Lt. Gov. shares words of encouragement|
by Kelly Deichert
Air University Public Affairs
3/25/2011 - MAXWELL AIR FORCE BASE, Ala. -- Eleanor Roosevelt's words -- "You must do the thing you think you cannot do"-- are still inspiring women today.
"I'm one of those people who took Eleanor Roosevelt's words to heart," Alabama Lt. Gov. Kay Ivey said Monday at the Women's History Month luncheon at the Maxwell officers' club. The month's theme is "Our History is Our Strength."
When she saw the problems Alabama faced, Lieutenant Governor Ivey said she sought the office of lieutenant governor and became the first woman and second Republican to hold the post in the state.
"I knew change was needed, but who was I, lil' ol' me?" she asked.
"I'm the lieutenant governor for all the people of Alabama, even the men," she joked.
Lieutenant Governor Ivey noted that even though she was raised in a culture dominated by men, she was determined to have a career.
She said she grew up so far back in the woods, "We thought our ZIP code was E-I-E-I-O," but she didn't let her humble beginnings limit her future.
Lieutenant Governor Ivey graduated from Auburn University and worked as a high school teacher and bank officer. She was assistant director of the Alabama Development Office and was elected the first Republican state treasurer since the Reconstruction.
She said she is proud to continue the tradition set by strong women of the past. "These individuals are treasures."
She discussed the contributions of many prominent women who have inspired her.
Ann Richards, former governor of Texas, had an assertive wit and quick tongue, Lieutenant Governor Ivey said.
Col. Gwen Bingham is the first woman to be the quartermaster general of the United States Army and commandant of the U.S. Army Quartermaster School at Fort Lee, Va. She has a local connection, too, as a graduate of the University of Alabama.
Vice Admiral Regina Benjamin, Lieutenant Governor Ivey's friend, is the 18th U.S. Surgeon General and was born in Mobile.
Lieutenant Governor Ivey encouraged the women in the audience to contact their representatives, including representatives Martha Roby (District 2) and Terri Sewell (District 7).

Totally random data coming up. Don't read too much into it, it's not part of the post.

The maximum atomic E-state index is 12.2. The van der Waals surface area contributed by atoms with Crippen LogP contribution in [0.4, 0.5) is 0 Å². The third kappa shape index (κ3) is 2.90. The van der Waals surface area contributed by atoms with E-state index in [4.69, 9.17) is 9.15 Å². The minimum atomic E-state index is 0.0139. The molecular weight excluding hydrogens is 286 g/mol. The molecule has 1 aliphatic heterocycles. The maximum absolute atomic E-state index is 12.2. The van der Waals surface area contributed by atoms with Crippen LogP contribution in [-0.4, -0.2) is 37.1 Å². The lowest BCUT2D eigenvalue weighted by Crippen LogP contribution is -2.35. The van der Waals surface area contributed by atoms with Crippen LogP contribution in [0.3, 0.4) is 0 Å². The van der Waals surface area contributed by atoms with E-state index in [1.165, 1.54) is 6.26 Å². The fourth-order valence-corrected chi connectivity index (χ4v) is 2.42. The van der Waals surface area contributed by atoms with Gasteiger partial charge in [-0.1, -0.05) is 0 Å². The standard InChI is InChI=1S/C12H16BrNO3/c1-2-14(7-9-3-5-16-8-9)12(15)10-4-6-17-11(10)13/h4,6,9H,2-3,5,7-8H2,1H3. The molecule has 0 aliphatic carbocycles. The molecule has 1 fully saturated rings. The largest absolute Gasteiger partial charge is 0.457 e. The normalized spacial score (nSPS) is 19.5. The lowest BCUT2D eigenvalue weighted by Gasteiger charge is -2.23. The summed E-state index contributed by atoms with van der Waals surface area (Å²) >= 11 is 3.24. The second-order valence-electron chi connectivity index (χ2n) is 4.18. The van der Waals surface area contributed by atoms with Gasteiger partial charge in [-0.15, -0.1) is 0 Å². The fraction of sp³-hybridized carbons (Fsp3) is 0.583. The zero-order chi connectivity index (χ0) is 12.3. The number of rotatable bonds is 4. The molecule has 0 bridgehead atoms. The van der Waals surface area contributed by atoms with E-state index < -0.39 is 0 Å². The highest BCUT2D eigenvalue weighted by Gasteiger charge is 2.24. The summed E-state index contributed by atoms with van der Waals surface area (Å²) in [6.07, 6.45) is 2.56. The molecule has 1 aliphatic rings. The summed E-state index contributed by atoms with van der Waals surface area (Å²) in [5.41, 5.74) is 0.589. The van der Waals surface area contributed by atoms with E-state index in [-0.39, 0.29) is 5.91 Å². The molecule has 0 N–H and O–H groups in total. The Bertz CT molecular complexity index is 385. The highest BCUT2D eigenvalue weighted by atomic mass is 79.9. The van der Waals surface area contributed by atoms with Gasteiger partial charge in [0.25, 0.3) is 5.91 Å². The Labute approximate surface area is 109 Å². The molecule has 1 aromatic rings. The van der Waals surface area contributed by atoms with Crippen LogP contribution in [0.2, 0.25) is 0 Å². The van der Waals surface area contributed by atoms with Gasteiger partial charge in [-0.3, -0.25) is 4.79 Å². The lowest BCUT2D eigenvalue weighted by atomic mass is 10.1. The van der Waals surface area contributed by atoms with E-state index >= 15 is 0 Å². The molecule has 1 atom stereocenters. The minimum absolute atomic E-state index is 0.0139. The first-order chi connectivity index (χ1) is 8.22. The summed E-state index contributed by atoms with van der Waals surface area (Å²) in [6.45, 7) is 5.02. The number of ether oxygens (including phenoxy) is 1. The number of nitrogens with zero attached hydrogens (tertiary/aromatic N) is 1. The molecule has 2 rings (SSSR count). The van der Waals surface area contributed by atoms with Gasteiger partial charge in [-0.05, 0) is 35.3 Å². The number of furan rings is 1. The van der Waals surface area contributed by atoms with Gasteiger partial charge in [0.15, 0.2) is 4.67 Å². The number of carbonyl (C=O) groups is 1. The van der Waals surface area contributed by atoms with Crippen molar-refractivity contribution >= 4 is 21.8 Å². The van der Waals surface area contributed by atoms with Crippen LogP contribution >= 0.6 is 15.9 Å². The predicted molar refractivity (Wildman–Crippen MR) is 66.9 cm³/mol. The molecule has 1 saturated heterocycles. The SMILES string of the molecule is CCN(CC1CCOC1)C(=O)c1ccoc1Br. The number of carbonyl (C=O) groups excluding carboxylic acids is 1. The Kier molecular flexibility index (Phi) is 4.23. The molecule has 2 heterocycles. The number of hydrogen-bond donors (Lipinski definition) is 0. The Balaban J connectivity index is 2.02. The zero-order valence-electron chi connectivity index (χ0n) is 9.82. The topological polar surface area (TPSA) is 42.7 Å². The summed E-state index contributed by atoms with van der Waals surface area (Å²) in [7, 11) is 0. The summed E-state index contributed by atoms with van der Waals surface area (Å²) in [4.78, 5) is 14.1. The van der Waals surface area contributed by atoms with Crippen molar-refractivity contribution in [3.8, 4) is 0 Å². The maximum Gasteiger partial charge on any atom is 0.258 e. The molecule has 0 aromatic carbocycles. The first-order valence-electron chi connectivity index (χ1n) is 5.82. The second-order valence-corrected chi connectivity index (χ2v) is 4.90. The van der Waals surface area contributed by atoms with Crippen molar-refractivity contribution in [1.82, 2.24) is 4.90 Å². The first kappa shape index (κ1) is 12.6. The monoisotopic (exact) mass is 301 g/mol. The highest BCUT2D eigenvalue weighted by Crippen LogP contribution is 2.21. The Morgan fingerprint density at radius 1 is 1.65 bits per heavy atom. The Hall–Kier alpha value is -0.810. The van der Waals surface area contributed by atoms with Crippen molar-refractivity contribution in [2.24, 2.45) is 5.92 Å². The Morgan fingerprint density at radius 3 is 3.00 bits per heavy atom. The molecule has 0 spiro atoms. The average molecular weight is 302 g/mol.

"Engage them, even if you didn't vote for them," she said. "They were elected to serve all the people."
One thing these women have in common is their ability to LEAD: listen and educate through attitude and dedication, the lieutenant governor said.
"Listen to people, learn from people, absorb what they say," she said. "Once you've learned, share that information with others."
She said that women should want to work with and hire competent people. "Let them go to work and get the job done; they'll surpass expectations," she said.
Creating an environment with a strong energy and sense of excitement will inspire co workers.
"The only way to be effective is to set the example for yourself," Lieutenant Governor Ivey said.
Dr. Patricia Maggard, professor at the Squadron Officer College, who gave the introduction, discussed the purpose of Women's History Month and read a proclamation from President Barack Obama.
She and Col. Brian Killough, the 42nd Air Base Wing commander, thanked Lieutenant Governor Ivey for being the guest speaker.
"She has dedicated her life to improving the lives of others," Dr. Maggard said.
Since 1987, the month of March has been dedicated to ensuring the history and contributions of women are recognized around the country.